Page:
Mosquito repellent: Clove oil beats citronella candles vs. mosquito bites. Thai researchers enlisted volunteers to stick their forearms into an area dense with mosquitoes. Only a few essential oils protected against bites, including citronella, patchouli and clove, providing two hours of “complete repellency.” When these oils were retested, only clove oil gave “100 percent repellency” for 4 hours.
Blood clots: Blood clots that plug arteries are the cause of most heart attacks and strokes. Clots are caused in part by platelet aggregation – plate-shaped blood cells become sticky and clump together. Danish researchers tested eugenol against two “blood thinning” medications that fight platelet aggregation – aspirin and indomethacin (Indocin) – and found eugenol more effective than aspirin and equal to indomethacin.
Anti-Cancer: There is growing scientific awareness that many spices possess anti- carcinogenic properties and clove appears to be among them. Studies on animals with lung and skin cancers show that eugenol can stop cancer cells from multiplying. More research is needed.
Digestive aid: for nausea, gas, diarrhea, bloating and colic. A simple digestive aid: add 1 teaspoon of powdered clove to 1 cup boiling water. Drink 3 times each day.
Women’s health: The antispasmodic properties of clove make it helpful in preparation for childbirth. The herb helps to relieve muscle spasms, make contractions stronger and aid in labor.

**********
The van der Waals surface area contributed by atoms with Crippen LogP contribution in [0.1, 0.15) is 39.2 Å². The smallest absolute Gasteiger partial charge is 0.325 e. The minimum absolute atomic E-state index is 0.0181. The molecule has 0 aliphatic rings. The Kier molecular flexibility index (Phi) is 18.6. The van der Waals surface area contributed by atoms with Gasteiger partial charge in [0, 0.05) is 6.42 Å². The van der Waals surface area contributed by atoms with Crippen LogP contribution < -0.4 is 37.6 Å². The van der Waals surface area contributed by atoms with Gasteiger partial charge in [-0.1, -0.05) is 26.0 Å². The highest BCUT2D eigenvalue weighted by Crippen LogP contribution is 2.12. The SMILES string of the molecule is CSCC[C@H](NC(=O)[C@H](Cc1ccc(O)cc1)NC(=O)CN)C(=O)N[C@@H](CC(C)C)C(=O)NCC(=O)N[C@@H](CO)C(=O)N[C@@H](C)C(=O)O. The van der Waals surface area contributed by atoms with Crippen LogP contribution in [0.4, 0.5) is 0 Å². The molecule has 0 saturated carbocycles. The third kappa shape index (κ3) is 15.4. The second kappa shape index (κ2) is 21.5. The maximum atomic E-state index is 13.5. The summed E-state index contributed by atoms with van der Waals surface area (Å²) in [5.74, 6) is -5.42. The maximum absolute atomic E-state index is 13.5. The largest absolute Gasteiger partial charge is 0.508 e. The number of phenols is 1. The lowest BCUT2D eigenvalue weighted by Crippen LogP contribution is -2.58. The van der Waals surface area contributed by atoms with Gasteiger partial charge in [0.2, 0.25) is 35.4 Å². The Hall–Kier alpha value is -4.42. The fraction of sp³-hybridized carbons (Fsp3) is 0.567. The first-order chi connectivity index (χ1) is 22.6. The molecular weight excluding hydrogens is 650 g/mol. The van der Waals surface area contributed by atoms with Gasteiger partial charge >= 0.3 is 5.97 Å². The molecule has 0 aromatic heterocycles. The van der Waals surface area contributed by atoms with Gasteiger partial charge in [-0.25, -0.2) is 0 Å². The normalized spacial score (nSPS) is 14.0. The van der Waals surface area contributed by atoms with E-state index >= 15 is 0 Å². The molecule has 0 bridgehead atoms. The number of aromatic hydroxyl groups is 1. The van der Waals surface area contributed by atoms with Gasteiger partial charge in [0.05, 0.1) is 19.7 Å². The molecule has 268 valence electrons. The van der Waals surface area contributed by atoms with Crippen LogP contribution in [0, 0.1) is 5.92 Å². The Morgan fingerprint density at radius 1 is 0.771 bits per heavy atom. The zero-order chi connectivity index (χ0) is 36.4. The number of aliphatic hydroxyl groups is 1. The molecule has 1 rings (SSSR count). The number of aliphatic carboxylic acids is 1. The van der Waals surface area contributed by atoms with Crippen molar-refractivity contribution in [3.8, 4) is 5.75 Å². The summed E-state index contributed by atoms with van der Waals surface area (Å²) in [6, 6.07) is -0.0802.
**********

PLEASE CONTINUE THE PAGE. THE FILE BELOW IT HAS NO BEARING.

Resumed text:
Skin problems: Due to its anti-microbial and anti-fungal properties, clove oil is an ideal remedy for acne, warts and scars.
Type 2 diabetes: Studies have shown that consuming a clove or two a day can help normalize insulin function by lowering blood glucose levels, as well as reducing cholesterol.
Some folk remedies: For insomnia: drink a tea with cloves and water before bedtime. An aphrodisiac: in India, clove — eaten or smelled— is considered a powerful aphrodisiac. For headaches: clove acts as a stress reliever; a little salt is mixed with clove oil and rubbed on the forehead and temples. For earache: put a little warmed oil of clove on a piece of cotton and in the ear.
In the Kitchen
Clove is a common culinary spice around the world, especially in spice blends, such as five spice powder (China), garam masala (India), quatre épices (France), ras-el-hanout (Morocco), and baharat (Ethiopia). The French stud onions with cloves to flavor stocks and stews. Germans add it to pot roast and other long-cooking meat and game dishes, while the British put cloves in Christmas pudding and apple tart, mulled wine and cider.
In the U.S., where over 1,000 tons are imported every year, cloves are common in both sweet and savory dishes: to stud hams, in apple spice mixes, mulled wine and warm punches, pickled eggs, soused herring, homemade sausages and Christmas fruitcakes. Clove adds distinctive flavor to Worchestershire sauce and is reported to be one of the “secret” ingredients in Heinz Ketchup.
Less is more! Cloves have a distinctive, sharp woodsy, sweet and musty taste. Be careful not to overpower a dish with them. Takes only a few whole cloves in a pot of stew or ground to flavor pastry. Whole cloves should be removed before serving. One way to avoid a surprise clove crunch, stud a small onion with cloves and add to the broth; retrieve the onion at the end.
The largest share of the world’s cloves goes into the popular Indonesian cigarette called Kreetek. These contain 40% clove and give the cigarettes a crackling sound as they’re smoked.
The Epicentre: Encyclopedia of Spices
Healing Spices by Bharat Aggarwal, PhD (Sterling Publishing)